A Dark Place: The Voices Low, by David Bax
A Dark Place may be a sleep-inducing title but even its original name, Steel Country, is a sidestep from what it really wants to say. The opening montage of the small, rural Pennsylvanian town where it’s set is dotted with Trump/Pence campaign signs and the juxtaposition of these with the sequence’s culmination—the camera’s discovery of a dead child’s body in a creek—implies what director Simon Fellows associates with MAGAland. The small town where everybody knows everything has proven a fruitful setting for mysteries time and time again but Fellows also sees an insular, almost incestuous incubator for sin and corruption in a place whose denizens imagine themselves to be the vestiges of some older, purer way of life.
Andrew Scott is Donny, a garbage man with what appear to be some mental developmental issues. He has a daughter, Wendy (Christa Beth Campbell), whose mother (Denise Gough) allows Donny basic visitation rights while trying to minimize reminders of his existence and of their one night together. Other than Wendy and his coworker/friend Donna (Bronagh Waugh), Donny doesn’t have much going on in his life. But when that dead boy is discovered and Donny hears his mother, whose house is on his garbage route, imply the death was no accident, Donny becomes obsessed with finding out what happened to destroy this child’s innocence and then his very life.
Scott and Gough are Irish, while Waugh and Fellows hail from the United Kingdom. The actors do solid, consistent American accents but the fact of their nationalities only adds further wrinkles to the curious critiques of present day small town USA in A Dark Place, none of which is inherent in Brendan Higgins’ screenplay. It’s as if they feel they’re getting away with something.
Such thoughts come to me presently in looking back on the film but, in the moment, A Dark Place is too engrossing to spend much time distracted by anything else. What could have been a true disaster of a movie had it followed the Forrest Gump, PI suggestion of its premise is instead an exercise in character-based tension born of dramatic irony. The viewer is likely to put facts in order slightly quicker than Donny is, leaving us time to fear the danger he doesn’t yet realize is coming.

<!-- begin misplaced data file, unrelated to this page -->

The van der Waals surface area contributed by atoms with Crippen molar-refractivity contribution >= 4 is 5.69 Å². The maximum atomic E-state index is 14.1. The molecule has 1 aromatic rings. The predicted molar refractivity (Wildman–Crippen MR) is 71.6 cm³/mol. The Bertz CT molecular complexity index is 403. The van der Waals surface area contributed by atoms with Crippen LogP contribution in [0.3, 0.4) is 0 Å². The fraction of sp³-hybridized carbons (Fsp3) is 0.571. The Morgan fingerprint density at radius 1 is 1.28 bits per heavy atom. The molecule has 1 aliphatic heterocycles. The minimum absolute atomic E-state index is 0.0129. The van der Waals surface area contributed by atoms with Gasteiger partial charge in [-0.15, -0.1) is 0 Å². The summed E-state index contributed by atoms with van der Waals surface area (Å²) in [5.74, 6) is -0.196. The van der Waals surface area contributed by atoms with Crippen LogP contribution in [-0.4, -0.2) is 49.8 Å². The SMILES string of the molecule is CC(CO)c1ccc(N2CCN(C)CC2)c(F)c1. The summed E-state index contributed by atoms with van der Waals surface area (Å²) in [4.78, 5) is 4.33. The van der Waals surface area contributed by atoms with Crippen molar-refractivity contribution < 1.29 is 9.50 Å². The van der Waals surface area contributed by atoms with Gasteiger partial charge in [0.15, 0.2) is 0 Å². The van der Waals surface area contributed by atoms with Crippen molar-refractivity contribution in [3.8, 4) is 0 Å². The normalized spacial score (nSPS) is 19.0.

So it’s not just the detective mystery trappings but also the sense of an innocent man getting in irrevocably over his head that make A Dark Place feel like classic film noir. Cinematographer Marcel Zyskind complements that feeling with a high contrast, deep focus look that’s adapted itself to the humid, rusted present day of a former factory town.
A Dark Place is a cracking mystery, yes, but it’s also a deeply aching venture into the undiscovered caverns of a man’s heart, as well as that of the town he lives in. The closer Donny gets to uncovering the truth, when we should be anticipating the satisfaction of narrative resolution, Fellows and Scott instead broadcast a growing sadness. As Donny starts to learns about the hard, short life of the dead boy, we begin to suspect that our downtrodden hero is seeking to fill the hole left by the daughter whom, though still living, he’s already beginning to lose. But then, as he learns even more, we begin to wonder what Donny’s childhood was like and if whatever he’s looking for was lost to him long before he fathered a child of his own. A Dark Place is a compelling neo-noir that thumbs its nose at the new American Right. But, more importantly and more powerfully, it’s an exploration of victimhood and agency.